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Private I: Knock twice to see the future of the Apple Watch as a security device

Glenn Fleishman | May 11, 2015
Knock has extended from the iPhone to the Watch to let you unlock your Mac with a tap. This is more of what the future will bring.

knock apple watch primary

The Knock app was always a simple and nifty idea. Install a bit of software on your Mac and then purchase the company's $5 iOS app. Using Bluetooth 4.0 to communicate, whenever your Mac was manually locked or via a timed setting, you can launch the Knock app or swipe a notification, and then knock twice on the screen.

While Knock isn't a two-factor security system as such, it relies on the notion that if you're the sort of person who locks a Mac, you're also likely to lock your iOS devices and carry them with you when you're away. Thus, the odds would be pretty low that someone could gain physical access to your iPad or iPhone and be able to unlock it to then use Knock to unlock a Mac in a cascading security failure. Further, because it requires Bluetooth, not an Internet connection, you have to be close to the Mac while using the associated iOS device.

The app also lets you lock your Mac with a tap in the iOS app, increasing the likelihood that you'll keep your computer locked down. Knock can also be set to use Touch ID on devices that support that feature, which shifts access to a biometric factor, requiring both the hardware and a finger. (Why lock your Mac? If you're concerned about theft or snooping roommates, or you're a parent who doesn't want a child to have unfettered access--or vice-versa!)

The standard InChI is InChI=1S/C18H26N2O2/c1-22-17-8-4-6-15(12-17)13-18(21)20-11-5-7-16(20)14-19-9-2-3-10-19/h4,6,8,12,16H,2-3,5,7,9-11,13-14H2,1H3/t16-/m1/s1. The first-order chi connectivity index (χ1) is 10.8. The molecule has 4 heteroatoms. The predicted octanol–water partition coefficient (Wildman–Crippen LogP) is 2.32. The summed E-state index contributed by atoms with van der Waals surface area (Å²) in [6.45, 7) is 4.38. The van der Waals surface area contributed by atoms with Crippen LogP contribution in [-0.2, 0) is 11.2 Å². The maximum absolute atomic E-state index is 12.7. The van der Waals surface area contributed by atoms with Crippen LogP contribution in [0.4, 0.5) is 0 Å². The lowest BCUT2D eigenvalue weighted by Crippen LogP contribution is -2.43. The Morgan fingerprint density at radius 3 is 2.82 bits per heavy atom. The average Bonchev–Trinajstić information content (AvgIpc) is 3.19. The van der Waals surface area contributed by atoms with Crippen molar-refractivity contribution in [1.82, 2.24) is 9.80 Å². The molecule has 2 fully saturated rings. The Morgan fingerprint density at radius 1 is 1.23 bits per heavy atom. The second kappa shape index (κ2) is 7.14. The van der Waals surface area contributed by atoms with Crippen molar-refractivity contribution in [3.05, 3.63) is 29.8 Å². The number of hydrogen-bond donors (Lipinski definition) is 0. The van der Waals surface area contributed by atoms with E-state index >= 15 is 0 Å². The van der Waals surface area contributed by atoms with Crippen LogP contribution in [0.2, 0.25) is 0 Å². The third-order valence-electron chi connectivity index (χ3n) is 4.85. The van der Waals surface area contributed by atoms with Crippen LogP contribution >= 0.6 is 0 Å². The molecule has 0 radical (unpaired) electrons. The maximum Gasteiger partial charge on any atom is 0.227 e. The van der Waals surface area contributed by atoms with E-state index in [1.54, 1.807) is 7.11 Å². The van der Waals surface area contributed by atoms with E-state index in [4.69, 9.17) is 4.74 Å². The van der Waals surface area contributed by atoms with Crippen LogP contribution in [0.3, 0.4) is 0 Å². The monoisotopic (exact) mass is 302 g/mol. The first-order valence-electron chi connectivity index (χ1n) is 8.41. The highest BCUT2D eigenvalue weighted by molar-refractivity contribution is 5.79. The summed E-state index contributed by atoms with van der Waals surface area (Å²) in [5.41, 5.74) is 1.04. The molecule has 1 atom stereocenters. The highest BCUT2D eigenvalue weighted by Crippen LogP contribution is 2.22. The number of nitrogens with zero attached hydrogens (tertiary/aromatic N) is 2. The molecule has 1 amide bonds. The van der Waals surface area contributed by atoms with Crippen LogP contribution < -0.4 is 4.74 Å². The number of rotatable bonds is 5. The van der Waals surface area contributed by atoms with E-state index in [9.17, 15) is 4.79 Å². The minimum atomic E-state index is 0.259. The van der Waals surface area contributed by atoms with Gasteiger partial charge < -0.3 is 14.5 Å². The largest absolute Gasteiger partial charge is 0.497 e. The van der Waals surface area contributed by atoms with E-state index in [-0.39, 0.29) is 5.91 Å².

Knock's latest move is to extend itself to the Apple Watch, where it's a natural fit. And it's one of several apps related to security and access that were immediately available after the Watch's launch. This category of apps reveals more of the potential of what the Watch can offer as a hub of your identity.

Because the Watch locks when it senses it's been removed from your skin, it provides effective security whenever you aren't wearing it or if it were literally ripped off your wrist or otherwise stolen. (Touch ID offers the same sort of protection whenever an iOS device is put on standby or goes to sleep.)

Who's there?

Knock's Watch support comes in the form of notifications, a glance, and an app. (Knock currently only supports a one-to-one connection for a Mac and an iOS device.) When a Mac is locked, your associated iOS device and Watch can receive a notification. On the Watch, tapping the notification launches the app, while the glance shows the status and likewise when tapped launches the app. The app shows your Mac's current status and lets you lock or unlock with a tap.

 

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